Vietnam's prime minister has issued an urgent plea to the country's universities to raise standards to meet the demands of a modern economy.
In a speech to lecturers at the National University of Ho Chi Minh City last month, Phan Van Khai said that universities had to modernise curricula, improve teaching methods and invest in better technical facilities.
"Over the past few decades we have talked a lot about prioritising education but we have not actually achieved it," he said.
Mr Khai called on the ministry of education and training to improve teaching methods by granting scholarships for lecturers to retrain overseas.
But Tran Chi Dao, outgoing rector of the National University, said under-investment was a problem. "Poor facilities and insufficient staff numbers make it difficult to provide a diverse range of courses and carry out research as dictated by government," he said.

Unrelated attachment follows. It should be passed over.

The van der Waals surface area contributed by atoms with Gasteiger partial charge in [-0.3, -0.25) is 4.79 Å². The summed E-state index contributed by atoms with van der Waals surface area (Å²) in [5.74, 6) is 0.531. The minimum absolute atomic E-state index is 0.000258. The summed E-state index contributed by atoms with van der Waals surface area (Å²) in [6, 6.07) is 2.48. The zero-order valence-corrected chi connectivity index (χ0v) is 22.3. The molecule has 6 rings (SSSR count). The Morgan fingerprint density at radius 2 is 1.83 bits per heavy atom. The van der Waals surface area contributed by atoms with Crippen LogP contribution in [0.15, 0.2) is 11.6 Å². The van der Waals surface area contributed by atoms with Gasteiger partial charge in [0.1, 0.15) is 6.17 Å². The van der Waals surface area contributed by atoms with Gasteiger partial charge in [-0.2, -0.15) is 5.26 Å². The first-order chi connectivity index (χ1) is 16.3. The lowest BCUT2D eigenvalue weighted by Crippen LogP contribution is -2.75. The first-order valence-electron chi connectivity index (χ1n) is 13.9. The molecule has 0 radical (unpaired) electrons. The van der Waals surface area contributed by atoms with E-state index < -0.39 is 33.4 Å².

The National University also appealed to the prime minister to grant funds of $33.7 million (£23.6 million) to stave off budget shortages.
The university is Vietnam's largest, with 100,000 full-time and 150,000 part-time students.
The prime minister's speech was followed by calls from recruitment experts to address the mismatch in graduate supply and demand. There are too few qualified technical workers and too many students completing popular degrees in the natural and social sciences. Some 46,769 graduates remained unemployed last month - an increase of 56 per cent in five years.
In 1999, the World Bank agreed loans of $103.7 million to improve higher education in Vietnam, but these are contingent on the accurate completion of an "audit" of student numbers.
John Morgan, director of the centre for comparative education policy at Nottingham University, said: "Vietnam remains a country of unfulfilled potential. Attempts to liberalise the economy have had only limited impact on educational reform, which is essential for development to succeed."